Vern's Verbal Vibe

Singer-songwriter/multi-instrumentalist and purveyor of folk 'n' roll: spirit-filled sad songs made better.

January 03, 2008

You Know You're Canadian When ...

... you're listening to U.S. caucus speeches and expect the presidential candidates to break into French.

Bonus points if you don't have a clue how their electoral system works.


January 01, 2008

Freedom From Fear

I've had a rough patch over the holidays, with fear coming up over a variety of issues. Once I came through the worst of it and felt more centred, I wondered how to confront it. (It's slowly dawning on me that avoidance, my standard strategy, only makes things worse.) The initial response was to set myself a goal of taking one risk per day—large or small, doesn't matter. So far, so good: two days, two (smallish) risks.

I figured more research couldn't hurt, so I went to the library and borrowed
Susan Jeffers' Feel the Fear ... and Do It Anyway. This is perhaps a quirk of mine, but when I read self-help books I always do three things:

  1. Avoid all the exercises. They drive me nuts, slow me down, and hamper my learning. I'm a verbal learner, not a doer. I need to grasp the underlying concepts and integrate them with prior knowledge.
  2. Distill the message to its essence. The simpler and more direct, the better.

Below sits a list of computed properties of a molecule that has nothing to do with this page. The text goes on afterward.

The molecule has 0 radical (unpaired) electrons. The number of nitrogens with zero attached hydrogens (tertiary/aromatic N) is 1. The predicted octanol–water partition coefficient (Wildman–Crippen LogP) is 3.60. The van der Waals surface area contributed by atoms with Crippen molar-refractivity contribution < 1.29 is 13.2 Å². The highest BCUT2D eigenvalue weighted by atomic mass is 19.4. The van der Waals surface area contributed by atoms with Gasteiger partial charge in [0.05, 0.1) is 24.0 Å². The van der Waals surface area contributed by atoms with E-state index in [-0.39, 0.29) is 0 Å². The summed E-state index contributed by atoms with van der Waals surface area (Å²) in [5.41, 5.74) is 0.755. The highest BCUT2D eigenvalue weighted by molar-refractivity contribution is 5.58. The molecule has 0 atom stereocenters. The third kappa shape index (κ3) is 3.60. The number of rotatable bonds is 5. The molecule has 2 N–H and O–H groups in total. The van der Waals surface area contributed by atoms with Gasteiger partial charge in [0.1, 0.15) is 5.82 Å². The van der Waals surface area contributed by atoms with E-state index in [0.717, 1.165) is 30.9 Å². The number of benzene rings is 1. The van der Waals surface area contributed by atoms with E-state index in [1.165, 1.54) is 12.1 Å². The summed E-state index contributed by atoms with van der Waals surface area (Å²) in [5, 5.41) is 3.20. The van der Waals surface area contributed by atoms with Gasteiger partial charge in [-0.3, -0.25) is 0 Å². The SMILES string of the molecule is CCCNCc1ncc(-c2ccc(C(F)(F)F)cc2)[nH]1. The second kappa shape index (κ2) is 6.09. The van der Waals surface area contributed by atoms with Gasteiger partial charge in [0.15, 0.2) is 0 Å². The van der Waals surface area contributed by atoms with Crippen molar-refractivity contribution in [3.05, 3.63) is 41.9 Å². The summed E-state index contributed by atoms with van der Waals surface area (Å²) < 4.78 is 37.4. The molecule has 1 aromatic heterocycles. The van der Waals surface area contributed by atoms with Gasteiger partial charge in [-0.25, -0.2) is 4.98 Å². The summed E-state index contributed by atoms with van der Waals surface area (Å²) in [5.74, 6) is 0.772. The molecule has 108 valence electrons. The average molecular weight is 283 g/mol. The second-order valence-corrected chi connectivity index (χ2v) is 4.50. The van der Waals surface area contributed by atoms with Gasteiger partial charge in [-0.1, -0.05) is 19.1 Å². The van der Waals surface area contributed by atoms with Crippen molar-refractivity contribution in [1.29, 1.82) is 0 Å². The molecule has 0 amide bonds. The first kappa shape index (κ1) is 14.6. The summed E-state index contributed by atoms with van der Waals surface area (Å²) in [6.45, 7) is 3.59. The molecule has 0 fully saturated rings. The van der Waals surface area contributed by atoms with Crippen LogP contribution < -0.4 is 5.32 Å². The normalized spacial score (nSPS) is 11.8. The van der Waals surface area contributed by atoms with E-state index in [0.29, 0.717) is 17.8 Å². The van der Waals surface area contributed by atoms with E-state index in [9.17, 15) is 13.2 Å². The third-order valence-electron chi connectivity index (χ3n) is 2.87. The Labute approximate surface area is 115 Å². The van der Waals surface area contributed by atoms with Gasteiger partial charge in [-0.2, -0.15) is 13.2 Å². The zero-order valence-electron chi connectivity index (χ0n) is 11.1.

3. Put the message in my own words.

Here are the results. I hope they're useful, both to myself and whoever might be reading:

(Adapted from Susan Jeffers, Feel the Fear ... and Do It Anyway)

  1. Fear never goes away by itself.
  2. Uncovering the root of my fear may lend insight, but it won’t remove the fear.

  3. Paradox: avoiding fear creates more fear.

  4. The only way to overcome fear of X is to go out and do X. (This can be a gradual process.)

  5. Facing fear builds confidence. The more I do it, the more confident I’ll become.
  6. Everyone feels fear. Some overcome it; some let it paralyze them. Which do I want to be?

  7. Pushing through fear is never as scary as the paralysis that comes from giving in to fear. A risk-free life is death. Obsessive quests for security create insecurity.

  8. Obvious dangers aside, fear generally does not signify retreat; it invites growth.

  9. Underlying fear is a lack of faith. All fears boil down to "If I do this, I won’t be able to cope with what might happen." But I can; I always have. Therefore, there are no wrong decisions—only different sets of experiences, any of which I can handle.

  10. In the big picture, it really doesn’t matter what I decide. Each choice simply creates a different experience. Experiences are neither good nor bad—they are what they are.

  11. The correct answer to "What if?" is always "I'll handle it."
  12. I can live in faith or in fear. When I am afraid, I have no faith. When I have faith, I have no fear.

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